A London firm is working on ways to create the roads of the future, featuring interactive displays for pedestrians.
Following an increase in the number of pedestrian deaths recorded annually, a software firm in London decided that it needed to do something about the streets. So it elected to embrace science and create what may end up being the roads of the future.
The concept from British software company Umbrellium is both simple and incredibly sophisticated. The idea would be to line streets with embedded LED lights that change and react based on the needs of the people waiting at crosswalks and on the street. The first test is underway in London, and the results could actually help to save lives.
Each year, thousands of pedestrians in the U.S. alone are killed in vehicle-related accidents. In 2015, nearly 5,400 people died, leading to an average of one death every 1.6 hours. To further terrify you, in the same year, almost 129,000 pedestrians were sent to the emergency room and treated for non-fatal injuries.
While around 72-percent of those deaths occurred at night and one-third of those fatalities reported that alcohol was involved, a startling number of people were killed while simply walking through a crosswalk – since 2006, around 500 deaths a year happen when pedestrians walking through designated crosswalks are struck. And that’s in the U.S. alone.
There are several reasons for this, including poorly lit streets, reckless driving, and an increase in pedestrians distracted by smartphones. The numbers are also increasing thanks to longer periods of warmer temperatures, which see more and more people outside for longer periods of time. So basically, this is a trend that shows no signs of declining. As a result, cities are constantly looking for ways to improve the roads for both drivers and pedestrians.
“The pedestrian crossing that we know hasn’t really be updated since the 1940s, and these days we inhabit our cities in quite a different way,” said Umbrellium founder Usman Haque. “We have mobile phones in our hands that distract us, and our relationship to the city is very different.”
Umbrellium created a test crosswalk in a TV studio in South West London. The company installed hundreds of LED lights in the surface of extremely durable and tough plastic panels that change based on the commands sent to them by nearby cameras connected to a software interface. The cameras and the software anticipate the movements of pedestrians and vehicles and react accordingly.
The panels are held together by a metal framework that ensures there are no cracks or slips even with the weight and impact of vehicles, and they are also designed to be slip resistant. The current model is a prototype, and final models will include the traditional roadside curbs, as well as special cues for the visually impaired.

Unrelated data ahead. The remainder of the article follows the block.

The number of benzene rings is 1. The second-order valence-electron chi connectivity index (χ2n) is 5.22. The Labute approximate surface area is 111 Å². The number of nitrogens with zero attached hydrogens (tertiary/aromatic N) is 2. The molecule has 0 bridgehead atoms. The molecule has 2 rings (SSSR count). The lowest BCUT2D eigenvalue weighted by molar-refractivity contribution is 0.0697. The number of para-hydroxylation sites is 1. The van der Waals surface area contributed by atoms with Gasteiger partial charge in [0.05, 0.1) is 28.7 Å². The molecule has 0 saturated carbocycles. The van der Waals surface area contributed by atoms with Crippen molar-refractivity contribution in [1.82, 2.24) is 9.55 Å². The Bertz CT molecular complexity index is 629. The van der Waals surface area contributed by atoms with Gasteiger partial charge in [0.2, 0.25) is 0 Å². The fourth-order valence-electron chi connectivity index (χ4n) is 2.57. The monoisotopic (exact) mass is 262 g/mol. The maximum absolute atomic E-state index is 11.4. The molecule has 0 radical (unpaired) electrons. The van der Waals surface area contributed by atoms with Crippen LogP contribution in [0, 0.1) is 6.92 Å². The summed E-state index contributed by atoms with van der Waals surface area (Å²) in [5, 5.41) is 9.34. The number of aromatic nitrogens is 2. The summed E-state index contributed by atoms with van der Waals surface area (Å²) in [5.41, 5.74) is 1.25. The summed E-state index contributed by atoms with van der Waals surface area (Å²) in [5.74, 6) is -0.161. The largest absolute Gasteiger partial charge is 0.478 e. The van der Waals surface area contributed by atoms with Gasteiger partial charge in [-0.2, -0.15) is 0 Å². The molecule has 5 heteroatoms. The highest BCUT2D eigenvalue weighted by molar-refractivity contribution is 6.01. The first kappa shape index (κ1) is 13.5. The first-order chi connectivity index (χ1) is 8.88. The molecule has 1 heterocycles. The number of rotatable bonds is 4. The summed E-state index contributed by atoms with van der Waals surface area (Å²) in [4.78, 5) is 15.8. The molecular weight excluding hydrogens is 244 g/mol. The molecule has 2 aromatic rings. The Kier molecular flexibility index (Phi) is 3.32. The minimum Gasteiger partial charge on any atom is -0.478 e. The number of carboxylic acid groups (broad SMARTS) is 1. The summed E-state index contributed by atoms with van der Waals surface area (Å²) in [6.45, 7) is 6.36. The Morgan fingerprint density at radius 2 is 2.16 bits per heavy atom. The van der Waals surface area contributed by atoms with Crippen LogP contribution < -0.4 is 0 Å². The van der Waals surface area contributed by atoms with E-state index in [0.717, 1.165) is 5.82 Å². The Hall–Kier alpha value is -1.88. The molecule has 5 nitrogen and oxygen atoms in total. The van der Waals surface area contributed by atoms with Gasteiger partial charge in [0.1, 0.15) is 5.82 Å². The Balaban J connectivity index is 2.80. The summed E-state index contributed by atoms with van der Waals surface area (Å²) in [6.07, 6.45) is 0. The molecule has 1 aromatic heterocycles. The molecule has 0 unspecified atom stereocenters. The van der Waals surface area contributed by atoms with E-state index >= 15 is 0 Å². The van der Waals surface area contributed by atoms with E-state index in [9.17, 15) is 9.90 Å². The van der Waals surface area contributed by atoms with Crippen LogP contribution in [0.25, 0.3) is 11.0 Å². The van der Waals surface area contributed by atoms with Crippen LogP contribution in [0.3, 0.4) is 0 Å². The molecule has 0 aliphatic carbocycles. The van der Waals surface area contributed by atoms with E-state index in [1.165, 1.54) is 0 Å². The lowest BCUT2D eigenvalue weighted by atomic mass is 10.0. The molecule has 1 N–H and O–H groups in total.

Along with acting as a replacement for the traditional zebra-striped crosswalks, Umbrellium designed the lights to help distracted pedestrians who may be engrossed in their mobile devices. If someone is not paying attention and walking toward a crosswalk while a vehicle is also speeding that direction, the street will change colors for the pedestrian and progress from caution to warning.
“We’re trying to create pattern sequences that unfold quite calmly so nobody’s surprised, it’s definitely not about distracting people, and the graphics themselves or notions on the surface look very familiar,” said Haque. “They look just like the road markings that you probably already understand but they’re geared towards people being more aware of each other.”
The roads will also only appear when needed. During the busiest times of the day, they will remain on at all times to help direct traffic. But at night, they may turn off completely, only reactivating when needed. This should help to save energy, and it will also cut down light pollution for the people living in the densely packed neighborhoods, like those frequently found in London.
This is all still very much in the prototype phase, but given that Umbrellium has a working model to show off, the benefits can be seen immediately. The cost also remains a question, both in terms of the interactive streets and the costs involved in tearing up existing roads. If the final models can be offered at a reasonable price, cities where pedestrians and vehicles often share the same spaces and are constantly looking at potential solutions – especially cities with dense urban centers like London, Tokyo, New York, Mexico City, etc. – may decide that the cost is worth it if it helps prevent the rising number of pedestrian fatalities.
For now, Umbrellium’s concept of the roads of the future remains just an appealing idea, but don’t be surprised if one day soon you look down and find the road changing patterns and colors just for you.